L5-S1 Non-surgical Disc Treatment
L5-S1 non-surgical disc treatment has radically changed in these past few decades. What used to be a sure thing surgery, morphed into injected steroids and now has morphed again into Orthobiologics. Let’s explore one patient’s result to learn.
What Is a Herniated or Bulging Disc?
Your discs are the shock absorbers that live between your back bones (vertebrae). On the inside, they have a gel-like substance called the nucleus pulposis, and on the outside, a tough layered structure called the annulus fibrosis.
When the inner gel squirts outside of the tough outer covering due to a complete tear in the annulus, that’s called a Herniated or extruded disc. If the outer covering is only partially torn, the inner gel only pouches out the outer covering while remaining contained. This is called a Bulging or protruded disc (1).
Both of these can irritate the exiting nerve. That can cause back pain as well as numbness, tingling, burning, or pressure down one or both legs.
L5-S1 is the bottom-most disc in the low back. Now let’s get into L5-S1 non-surgical disc treatment.
Is There a Better Way?
Old school L5-S1 non-surgical disc treatment is injecting high-dose steroids (2). The problem? Those steroids, while potent anti-inflammatories, can hurt local tissue and reduce the disc’s ability to heal itself.
Our clinic was the first on planet earth to inject stem cells into a disc in 2005/6. Since that time, we’ve learned quite a bit about what works and doesn’t work for L5-S1 non-surgical disc treatment. In particular, for herniated and bulging discs in young and active people, platelet lysate injected outside of the disc (epidural), which contains the growth factors from the patient’s own platelets, can often help get rid of the issue. Othertimes, specially cultured stem cells are needed to get rid of the disc bulge. To learn more about different orthobiologics, see my video below:
I’ve been helping patients with L5-S1 non-surgical disc treatment for almost two decades now using these procedures. There are several more before and after MRI’s of patients we’ve helped in the video below:
This is a research paper we published on the treatment I will review today (3).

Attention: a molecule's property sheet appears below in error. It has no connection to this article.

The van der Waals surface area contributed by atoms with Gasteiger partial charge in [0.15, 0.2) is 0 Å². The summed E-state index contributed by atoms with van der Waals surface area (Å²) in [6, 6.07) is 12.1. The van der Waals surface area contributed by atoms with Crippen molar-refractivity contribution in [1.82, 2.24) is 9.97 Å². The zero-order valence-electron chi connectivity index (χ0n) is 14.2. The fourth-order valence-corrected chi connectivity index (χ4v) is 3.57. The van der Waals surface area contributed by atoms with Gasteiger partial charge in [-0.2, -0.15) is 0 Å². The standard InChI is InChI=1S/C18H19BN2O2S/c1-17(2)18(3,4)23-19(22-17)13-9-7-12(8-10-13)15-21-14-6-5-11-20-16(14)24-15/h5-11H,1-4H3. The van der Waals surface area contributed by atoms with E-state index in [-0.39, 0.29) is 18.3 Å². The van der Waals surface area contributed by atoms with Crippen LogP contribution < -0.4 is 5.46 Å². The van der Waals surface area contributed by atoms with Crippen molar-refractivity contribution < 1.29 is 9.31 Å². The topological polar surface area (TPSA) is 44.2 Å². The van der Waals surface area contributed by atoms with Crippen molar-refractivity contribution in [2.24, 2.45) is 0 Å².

Adam first saw us as a new patient in 2017 with low back pain since the prior summer. He was gradually getting worse. He desperately wanted L5-S1 non-surgical disc treatment but had so far had poor results from other clinics trying to use orthobiologics on his low back.
He had a prior ultrasound-guided epidural with exosomes by another clinic which initially helped, but then he quickly regressed. Acupuncture was helping for about a day, but deep tissue massage did not help. The patient has also had tried chiropractic adjustments with no relief and was taking Tylenol every other day. Another physician had also injected PRP into piriformis and gluts with amniotic fluid with no relief.
When he was seen, he reported discomfort when standing from a seated position and also pain with bending or reaching. He could only sit for about 30 minutes before he started feeling cramping and shooting pain in the hamstring.
Why did his Orthobiologics treatment to date fail? Frankly, he was getting substandard care. What I mean is that not only was there no need to inject the patient with exosomes and amniotic fluid, but the providers who were offering that care didn’t have the skill level needed to get the Orthobiologic in the right spot. In this case, between his disc and the irritated nerve. That can’t be done under ultrasound, but only using x-ray guidance.
So what did we do differently to achieve L5-S1 non-surgical disc treatment? I injected him twice, once transforaminal using x-ray guidance and a second-time infra-neural, getting even closer to the nerve disc interface. Both of these are techniques that are not possible to do well with ultrasound. I also injected the growth factors from his own platelets and injected other structures as well.
What was the final result? His before and after MRIs are above. The one on the left shows a significant pooch out the back of the lowest L5-S1 disc (protrusion) and the one on the right, shows that this bulge has resolved. He is now 90% better for the long run and came in for a touch-up treatment as he’s extremely active and wants to do more.
The upshot? Adam found an L5-S1 non-surgical disc treatment and got better because of our almost 2 decades of expertise in using Orthobiologics in the low back. That means that where and how you inject the Orthobiologic is as critical as what’s injected.
(1) Appel B. Nomenclature and classification of lumbar disc pathology. Neuroradiology. 2001 Dec;43(12):1124-5. https://www.spine.org/Portals/0/Assets/Downloads/ResearchClinicalCare/Nomenclature.pdf
(2) Pena E, Moroz L, Singh D. Lumbar Epidural Steroid Injections. JBJS Essent Surg Tech. 2016;6(3):e25. Published 2016 Jul 13. doi: 10.2106/JBJS.ST.O.00058
(3) Centeno C, Markle J, Dodson E, et al. The use of lumbar epidural injection of platelet lysate for treatment of radicular pain. J Exp Orthop. 2017;4(1):38. Published 2017 Nov 25. doi: 10.1186/s40634-017-0113-5